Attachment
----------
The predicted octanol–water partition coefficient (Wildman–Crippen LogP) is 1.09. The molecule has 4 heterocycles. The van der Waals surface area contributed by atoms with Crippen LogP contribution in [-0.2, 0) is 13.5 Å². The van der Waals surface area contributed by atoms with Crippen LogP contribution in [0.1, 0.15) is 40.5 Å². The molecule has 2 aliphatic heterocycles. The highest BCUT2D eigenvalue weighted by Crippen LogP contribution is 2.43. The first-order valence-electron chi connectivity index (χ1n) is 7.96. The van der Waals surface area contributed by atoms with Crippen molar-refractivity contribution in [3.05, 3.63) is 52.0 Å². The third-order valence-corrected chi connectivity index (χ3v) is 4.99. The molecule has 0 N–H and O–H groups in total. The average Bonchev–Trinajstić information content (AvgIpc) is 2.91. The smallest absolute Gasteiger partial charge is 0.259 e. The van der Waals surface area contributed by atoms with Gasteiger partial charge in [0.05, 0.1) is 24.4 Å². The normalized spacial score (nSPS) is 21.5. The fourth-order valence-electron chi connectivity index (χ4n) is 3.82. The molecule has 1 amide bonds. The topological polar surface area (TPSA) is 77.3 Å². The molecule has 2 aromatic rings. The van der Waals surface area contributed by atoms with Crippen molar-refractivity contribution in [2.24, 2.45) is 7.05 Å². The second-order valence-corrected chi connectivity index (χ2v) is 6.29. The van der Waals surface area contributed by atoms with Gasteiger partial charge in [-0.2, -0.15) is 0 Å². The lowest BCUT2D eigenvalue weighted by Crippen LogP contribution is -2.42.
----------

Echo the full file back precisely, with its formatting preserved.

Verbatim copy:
The predicted octanol–water partition coefficient (Wildman–Crippen LogP) is 1.09. The molecule has 4 heterocycles. The van der Waals surface area contributed by atoms with Crippen LogP contribution in [-0.2, 0) is 13.5 Å². The van der Waals surface area contributed by atoms with Crippen LogP contribution in [0.1, 0.15) is 40.5 Å². The molecule has 2 aliphatic heterocycles. The highest BCUT2D eigenvalue weighted by Crippen LogP contribution is 2.43. The first-order valence-electron chi connectivity index (χ1n) is 7.96. The van der Waals surface area contributed by atoms with Crippen molar-refractivity contribution in [3.05, 3.63) is 52.0 Å². The third-order valence-corrected chi connectivity index (χ3v) is 4.99. The molecule has 0 N–H and O–H groups in total. The average Bonchev–Trinajstić information content (AvgIpc) is 2.91. The smallest absolute Gasteiger partial charge is 0.259 e. The van der Waals surface area contributed by atoms with Gasteiger partial charge in [0.05, 0.1) is 24.4 Å². The normalized spacial score (nSPS) is 21.5. The fourth-order valence-electron chi connectivity index (χ4n) is 3.82. The molecule has 1 amide bonds. The topological polar surface area (TPSA) is 77.3 Å². The molecule has 2 aromatic rings. The van der Waals surface area contributed by atoms with Crippen molar-refractivity contribution in [2.24, 2.45) is 7.05 Å². The second-order valence-corrected chi connectivity index (χ2v) is 6.29. The van der Waals surface area contributed by atoms with Gasteiger partial charge in [-0.2, -0.15) is 0 Å². The lowest BCUT2D eigenvalue weighted by Crippen LogP contribution is -2.42.